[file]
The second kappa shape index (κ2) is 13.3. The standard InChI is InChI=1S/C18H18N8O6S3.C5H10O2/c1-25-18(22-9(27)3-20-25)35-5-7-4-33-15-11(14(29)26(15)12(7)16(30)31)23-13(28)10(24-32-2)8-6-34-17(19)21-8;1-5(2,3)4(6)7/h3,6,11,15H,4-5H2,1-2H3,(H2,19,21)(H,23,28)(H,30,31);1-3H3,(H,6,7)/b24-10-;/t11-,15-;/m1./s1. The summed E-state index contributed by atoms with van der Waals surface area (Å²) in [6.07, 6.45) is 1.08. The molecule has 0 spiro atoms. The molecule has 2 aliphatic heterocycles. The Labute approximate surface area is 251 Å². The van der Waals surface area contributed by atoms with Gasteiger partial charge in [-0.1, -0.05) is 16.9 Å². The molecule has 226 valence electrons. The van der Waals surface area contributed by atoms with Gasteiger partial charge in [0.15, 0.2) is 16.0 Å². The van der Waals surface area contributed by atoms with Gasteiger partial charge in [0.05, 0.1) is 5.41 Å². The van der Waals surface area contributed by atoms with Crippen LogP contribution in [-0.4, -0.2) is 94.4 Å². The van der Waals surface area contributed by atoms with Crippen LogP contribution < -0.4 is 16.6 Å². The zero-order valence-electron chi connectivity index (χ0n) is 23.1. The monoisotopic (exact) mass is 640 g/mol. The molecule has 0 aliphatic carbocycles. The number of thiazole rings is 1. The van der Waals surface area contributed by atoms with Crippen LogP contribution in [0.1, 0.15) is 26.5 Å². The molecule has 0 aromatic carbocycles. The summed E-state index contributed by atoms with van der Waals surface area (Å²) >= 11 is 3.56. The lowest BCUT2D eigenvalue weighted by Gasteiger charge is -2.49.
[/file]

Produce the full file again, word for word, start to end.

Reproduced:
The second kappa shape index (κ2) is 13.3. The standard InChI is InChI=1S/C18H18N8O6S3.C5H10O2/c1-25-18(22-9(27)3-20-25)35-5-7-4-33-15-11(14(29)26(15)12(7)16(30)31)23-13(28)10(24-32-2)8-6-34-17(19)21-8;1-5(2,3)4(6)7/h3,6,11,15H,4-5H2,1-2H3,(H2,19,21)(H,23,28)(H,30,31);1-3H3,(H,6,7)/b24-10-;/t11-,15-;/m1./s1. The summed E-state index contributed by atoms with van der Waals surface area (Å²) in [6.07, 6.45) is 1.08. The molecule has 0 spiro atoms. The molecule has 2 aliphatic heterocycles. The Labute approximate surface area is 251 Å². The van der Waals surface area contributed by atoms with Gasteiger partial charge in [-0.1, -0.05) is 16.9 Å². The molecule has 226 valence electrons. The van der Waals surface area contributed by atoms with Gasteiger partial charge in [0.15, 0.2) is 16.0 Å². The van der Waals surface area contributed by atoms with Gasteiger partial charge in [0.05, 0.1) is 5.41 Å². The van der Waals surface area contributed by atoms with Crippen LogP contribution in [-0.4, -0.2) is 94.4 Å². The van der Waals surface area contributed by atoms with Crippen LogP contribution < -0.4 is 16.6 Å². The zero-order valence-electron chi connectivity index (χ0n) is 23.1. The monoisotopic (exact) mass is 640 g/mol. The molecule has 0 aliphatic carbocycles. The number of thiazole rings is 1. The van der Waals surface area contributed by atoms with Crippen LogP contribution in [0.1, 0.15) is 26.5 Å². The molecule has 0 aromatic carbocycles. The summed E-state index contributed by atoms with van der Waals surface area (Å²) >= 11 is 3.56. The lowest BCUT2D eigenvalue weighted by Gasteiger charge is -2.49.